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Pest Information

Two-lined chestnut borer

Two-lined chestnut borer

  • Latin Name: Agrilus bilineatus
  • Common Name: Two-lined chestnut borer
  • Other Names: N/A

Pest Details

Two-lined chestnut borer


This is a native species in eastern North America.


While this beetle was named for its previous status as a pest of chestnut trees, it now attacks primarily oaks, and will feed on many oak species in the eastern half of North America. Trees that are under stress from other factors, such as defoliation by caterpillars, are at particular risk. Adult beetles are active from spring to summer and females fly to upper branches to feed on foliage prior to moving back to major branches and trunks, where the female then deposits eggs in crevices in the bark. The larvae bore into the tree to feed in the cambium layers, potentially girdling the tree and cutting off nutrient and water flow.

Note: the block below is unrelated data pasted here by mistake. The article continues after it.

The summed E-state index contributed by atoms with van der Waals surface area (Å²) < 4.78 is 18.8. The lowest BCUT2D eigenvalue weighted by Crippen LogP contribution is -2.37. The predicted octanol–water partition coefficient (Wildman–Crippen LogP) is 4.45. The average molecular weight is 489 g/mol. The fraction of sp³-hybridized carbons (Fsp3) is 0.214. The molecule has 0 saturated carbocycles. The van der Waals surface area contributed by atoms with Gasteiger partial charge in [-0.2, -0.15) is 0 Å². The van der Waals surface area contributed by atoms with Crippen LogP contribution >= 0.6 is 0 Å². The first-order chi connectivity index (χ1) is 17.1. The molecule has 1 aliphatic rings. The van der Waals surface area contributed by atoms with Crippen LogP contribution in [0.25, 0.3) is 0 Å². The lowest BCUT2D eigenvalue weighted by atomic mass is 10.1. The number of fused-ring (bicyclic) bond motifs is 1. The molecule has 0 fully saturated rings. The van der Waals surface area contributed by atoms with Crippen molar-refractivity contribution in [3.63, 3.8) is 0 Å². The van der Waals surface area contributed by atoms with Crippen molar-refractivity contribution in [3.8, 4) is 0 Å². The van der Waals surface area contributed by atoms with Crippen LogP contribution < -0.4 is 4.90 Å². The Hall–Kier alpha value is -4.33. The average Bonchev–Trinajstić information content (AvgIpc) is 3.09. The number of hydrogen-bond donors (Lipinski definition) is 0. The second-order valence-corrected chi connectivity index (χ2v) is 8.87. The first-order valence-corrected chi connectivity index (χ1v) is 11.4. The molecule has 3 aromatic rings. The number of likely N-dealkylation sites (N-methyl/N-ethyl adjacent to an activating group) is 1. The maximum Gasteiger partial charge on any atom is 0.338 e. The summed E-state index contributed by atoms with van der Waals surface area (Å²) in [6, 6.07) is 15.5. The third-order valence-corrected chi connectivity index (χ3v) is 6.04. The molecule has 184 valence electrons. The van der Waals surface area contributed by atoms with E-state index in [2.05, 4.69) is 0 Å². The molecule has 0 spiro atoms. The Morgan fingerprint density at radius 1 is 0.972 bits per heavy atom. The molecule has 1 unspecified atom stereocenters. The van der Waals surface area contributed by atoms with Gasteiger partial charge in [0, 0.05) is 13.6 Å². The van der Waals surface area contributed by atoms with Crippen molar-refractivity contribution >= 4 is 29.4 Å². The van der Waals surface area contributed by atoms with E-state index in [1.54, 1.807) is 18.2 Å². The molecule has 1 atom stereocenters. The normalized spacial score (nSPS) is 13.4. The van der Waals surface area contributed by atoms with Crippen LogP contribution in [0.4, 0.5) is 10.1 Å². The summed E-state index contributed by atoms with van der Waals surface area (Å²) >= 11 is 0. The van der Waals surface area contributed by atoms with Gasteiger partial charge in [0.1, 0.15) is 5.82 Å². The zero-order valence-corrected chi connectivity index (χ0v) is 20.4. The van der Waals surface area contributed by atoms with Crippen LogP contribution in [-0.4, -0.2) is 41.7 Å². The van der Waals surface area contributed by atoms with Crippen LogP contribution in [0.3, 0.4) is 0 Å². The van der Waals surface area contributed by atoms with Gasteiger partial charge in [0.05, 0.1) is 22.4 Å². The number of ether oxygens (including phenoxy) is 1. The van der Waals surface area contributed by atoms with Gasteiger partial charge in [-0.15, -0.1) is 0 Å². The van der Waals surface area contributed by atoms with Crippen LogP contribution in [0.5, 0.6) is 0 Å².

Trees infested with the beetle will show wilted leaves on outer branches early in the season. The leaves eventually fall and that area of the branch will die. Exit holes of the adult beetles will be found on the large branches and these have a very distinctive “D” shape, differing from the round or oval exit holes of most other small beetles in this family. The adult beetles range from ¼ to ½ inch long and are black with 2 golden stripes running front to back on their elytra. They are long and cylindrical in shape. The larvae are typical of flat headed borers, with elongate white bodies that are flattened, and with the second segment of the thorax behind the head wider than the rest of the body. The feeding galleries under the bark will be oval in profile and filled with the sawdust-like frass as the larvae moves along.

Characteristicts Important to Control:

Control is difficult once the larvae are feeding within the tree, but they may be killed by systemic insecticides injected into the trunk. Adult beetles may be killed if contact insecticides can be applied to the trunk timed to the first presence of the adult beetles. Healthy trees are generally able to withstand the presence of some of the larvae, so good tree health is important. A number of parasitic wasps also help to reduce the numbers of larvae that survive in the tree.

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